The SEC sanctioned a registered investment adviser for breaching its fiduciary duty by failing to disclose to its clients a conflict of interest created by a portfolio manager’s outside business activity and personal investments. The SEC found that the firm violated, among other things, Rule 206(4)-7 under the Advisers Act, which requires registered investment advisers to adopt written compliance policies reasonably designed to ensure that the adviser does not violate the federal securities laws.
The SEC also found that:
- The firm caused certain affiliated mutual funds to violate Rule 38a-1 under the 1940 Act, which imposes similar requirements to adopt written compliance policies on registered funds; and
- The firm’s CCO caused the firm and its affiliated funds to violate the compliance rules.
According to the SEC, the portfolio manager managed funds and accounts that invested in the energy sector and, while employed by the firm, the portfolio manager established a family-owned business that operated in the energy sector. Over time, that business formed a joint venture that became the largest holding in the funds and accounts managed by the portfolio manager. Importantly, the portfolio manager’s compensation included a portion of the investment management fees earned on the funds and separate accounts that he managed.
Although the firm had a policy related to private investments by firm personnel, and the formation of the family-owned business was not consistent with that policy, the SEC found that the firm did not take any action to address that compliance breach when it was discovered. Moreover, the firm failed to disclose to the boards of affiliated funds and other clients that there had been a material compliance violation. The SEC said that this violated the firm’s fiduciary obligation to eliminate the conflict of interest created by an outside business activity or to disclose it to the boards of affiliated funds and other advisory clients. By failing to do so, the SEC said, the firm “deprived its clients of their right to exercise their independent judgment to determine whether the conflict might impact portfolio management decisions.”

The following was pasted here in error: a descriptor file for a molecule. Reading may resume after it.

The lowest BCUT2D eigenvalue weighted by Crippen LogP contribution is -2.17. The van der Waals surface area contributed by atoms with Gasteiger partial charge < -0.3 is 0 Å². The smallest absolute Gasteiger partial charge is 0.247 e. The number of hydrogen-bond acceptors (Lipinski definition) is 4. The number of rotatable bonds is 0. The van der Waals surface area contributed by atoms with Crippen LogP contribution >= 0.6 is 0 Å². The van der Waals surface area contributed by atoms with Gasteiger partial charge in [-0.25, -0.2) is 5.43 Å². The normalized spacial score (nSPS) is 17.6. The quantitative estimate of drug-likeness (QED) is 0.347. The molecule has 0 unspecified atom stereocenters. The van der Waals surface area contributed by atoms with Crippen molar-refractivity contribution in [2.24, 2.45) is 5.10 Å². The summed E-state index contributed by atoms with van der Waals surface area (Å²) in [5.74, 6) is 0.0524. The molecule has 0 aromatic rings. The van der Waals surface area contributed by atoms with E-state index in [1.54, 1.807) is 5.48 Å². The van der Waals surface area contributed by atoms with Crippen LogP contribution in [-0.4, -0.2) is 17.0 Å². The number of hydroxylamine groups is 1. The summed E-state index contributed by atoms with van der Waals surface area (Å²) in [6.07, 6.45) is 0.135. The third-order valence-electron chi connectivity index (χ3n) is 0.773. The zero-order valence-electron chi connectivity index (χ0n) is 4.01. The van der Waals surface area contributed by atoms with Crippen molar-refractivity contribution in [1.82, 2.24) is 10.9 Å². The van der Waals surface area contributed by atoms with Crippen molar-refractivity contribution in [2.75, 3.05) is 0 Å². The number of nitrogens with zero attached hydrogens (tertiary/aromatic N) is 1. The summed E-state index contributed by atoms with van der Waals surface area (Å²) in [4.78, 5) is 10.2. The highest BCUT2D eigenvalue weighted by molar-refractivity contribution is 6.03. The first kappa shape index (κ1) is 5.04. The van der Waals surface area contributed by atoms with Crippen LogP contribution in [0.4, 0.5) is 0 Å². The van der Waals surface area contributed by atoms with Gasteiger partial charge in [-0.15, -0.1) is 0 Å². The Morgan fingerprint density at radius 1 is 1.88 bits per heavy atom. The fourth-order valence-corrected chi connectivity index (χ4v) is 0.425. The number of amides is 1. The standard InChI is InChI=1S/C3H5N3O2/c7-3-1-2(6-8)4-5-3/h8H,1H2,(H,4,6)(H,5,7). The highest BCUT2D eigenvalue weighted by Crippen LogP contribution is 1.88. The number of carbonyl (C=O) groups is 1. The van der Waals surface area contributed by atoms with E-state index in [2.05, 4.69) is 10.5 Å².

The SEC also found that, by failing to report a material compliance matter to the board of certain affiliated funds, the firm caused such funds to violate Rule 38a-1. The firm and the CCO were found to have “denied the funds’ boards critical compliance information alerting them to [the] outside business interests.”
The firm was fined $12 million, and the CCO was fined $60,000. In addition, the firm was required to retain an independent compliance consultant.
In light of this action, firms should evaluate whether their compliance policies are, in fact, “reasonably designed” to ensure compliance with the federal securities laws. In particular, firms should ensure that they have adopted policies related to outside business activities by key employees and that such policies reflect how the firm will assess, mitigate and monitor any conflicts of interest presented by outside business activities.
CCOs should also be cognizant that the SEC believes the obligation to design procedures for monitoring and assessing, on an ongoing basis, any identified conflicts of interest lies squarely on the shoulders of the CCO. Failure to do so may result in a CCO causing a firm to violate its obligations under the compliance rules. Once again, it appears the SEC is signaling that the role of the CCO as gatekeeper is not one to be undertaken lightly.